International Riesling Symposium (IRS) 2022: Geisenheim Researchers and Students join Expert Gathering Characterized by Climate Change

At the 2022 International Riesling Symposium (IRS) held at Kloster Eberbach at the beginning of May, Prof. Dr. Hans Reiner Schultz, President of Hochschule Geisenheim University, discussed the effects of climate change on Riesling – in particular grape quality and taste – and how rising temperatures impact the work of winegrowers. In a lively debate with an international top-class audience, complemented by a tasting of Riesling wines dating back to 1966 which was commented by the famous British wine journalist Stuart Pigott, Schultz presented latest research findings and discussed them in the context of the sampled vintages: How climate conditions have changed over the past 50 years, how the shift in vegetation phases has required new vineyard management strategies, how increasing drought is causing a noticeable change in Riesling aromas, and how the temperature-induced drop in acidity levels requires professionals to come up with new winemaking approaches.

“These examples alone illustrate the enormous challenges the wine industry is already facing due to climate change and will continue to do so in the future,” explains Schultz. At the same time, there is a rising awareness among industry professionals to act more sustainably at all levels. As a teaching and research institution, we have a key role to play in this context, as we can transfer scientific findings from all disciplines related to viticulture and oenology into practice in our study programs and through knowledge transfer. The discussions as part of the IRS symposium have once again highlighted the great demand for such a transfer, both at a national and international level.”

About 160 Geisenheim students from the German and English B.Sc. Viticulture and Enology as well as Wine Business programs attended the symposium and took advantage of the rare chance to take part in discussions with renowned international winemakers, researchers, industry representatives, journalists and retailers. In addition, they had the chance to join four wine tastings which complemented the symposium. In addition to the wine tasting led by Prof. Dr. Hans Reiner Schutz who discussed the effects of climate change, the focus was on New World Riesling using the example of the Washington State region. The subject was presented by Prof. Dr. Markus Keller, Washington State University, and complemented by a thematic tasting. Further focus areas included the role of Riesling for wineries, retailers and the gastronomy sector as well as the making and marketing of Riesling with good aging characteristics. Altogether, the expert audience sampled around one hundred Rieslings from four continents and from almost six decades.

As a special treat, the international Riesling experts also sampled a 2015 Riesling “Krähennest” provided by Hochschule Geisenheim University’s campus winery. The “Krähennest” – an extraordinary vineyard site with 14 terraces near Rüdesheim – is home to 20 Riesling clones on six rootstocks. The vineyard is intended to cushion the effects of climatic “spikes” and is managed by Geisenheim students as part of a study project.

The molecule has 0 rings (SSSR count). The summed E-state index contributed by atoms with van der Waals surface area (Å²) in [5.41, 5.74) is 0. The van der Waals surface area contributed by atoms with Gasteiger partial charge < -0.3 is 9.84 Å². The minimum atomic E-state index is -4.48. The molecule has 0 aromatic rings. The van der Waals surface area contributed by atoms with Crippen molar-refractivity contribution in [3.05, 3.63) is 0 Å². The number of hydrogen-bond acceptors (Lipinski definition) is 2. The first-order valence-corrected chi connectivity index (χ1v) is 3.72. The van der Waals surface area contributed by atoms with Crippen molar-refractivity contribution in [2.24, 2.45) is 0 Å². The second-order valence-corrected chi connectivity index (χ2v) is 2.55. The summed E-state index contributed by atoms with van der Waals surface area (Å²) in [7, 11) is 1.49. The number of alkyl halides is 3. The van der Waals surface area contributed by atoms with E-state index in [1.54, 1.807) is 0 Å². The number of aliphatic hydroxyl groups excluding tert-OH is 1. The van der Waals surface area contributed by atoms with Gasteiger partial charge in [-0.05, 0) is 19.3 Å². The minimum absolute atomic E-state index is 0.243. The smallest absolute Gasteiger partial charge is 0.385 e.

The agenda of the International Riesling Symposium also featured discussions about Riesling clones and grapevine breeding as key strategies to enable the wine industry to cope with climate change. At the Geisenheim Department of Grapevine Breeding, Prof. Dr. Joachim Schmid and Prof. Dr. Kai Voss-Fels provided detailed information on cutting-edge breeding research on the day before the symposium started.

"The guiding question of our research activities is: how can we help to make sure that winegrowers can continue to harvest healthy Riesling grapes in the future?" says Prof. Dr. Joachim Schmid. Future-proof Riesling clones, for example, would need smaller berries or loose berry clusters to make them less susceptible to Botrytis. Another aspect is vegetation behavior: to avoid the negative effects of late frosts, it is necessary to select clones that sprout later.

According to Schmidt, another aspect to keep in mind is that rising temperatures have a negative impact on the shelf life of Riesling wines. By sampling a Beerenauslese from 1990 as well as Rieslings from 1999, 2004 and 2021, the expert audience got a first impression of the changes in Riesling wines. As part of the wine tasting, they also sampled the world's most frequently cultivated Riesling clone Gm 239, which originates from Geisenheim breeding. By now, the department has registered 86 of the more than 1,200 selected Riesling clones with the German Plant Variety Office – a very pragmatic way of transferring the results of Geisenheim research into practice.

About the International Riesling Symposium

The International Riesling Symposium is the European part of a series of conferences which are held in Australia, the Washington State region (Riesling Rendezvous) and the Rheingau at an alternating basis. Partner of the Rheingau edition is Hochschule Geisenheim University, and thanks to the sponsoring provided by the wine trading company HAWESKO (Hanseatisches Wein und Sekt Kontor) Geisenheim students had the chance to attend the conference. Leading organizer of the two-day symposium was the VDP Rheingau e.V..


Prof. Dr. Hans Reiner Schultz
Prof. Dr. Joachim Schmid
Prof. Dr. Kai Voss-Fels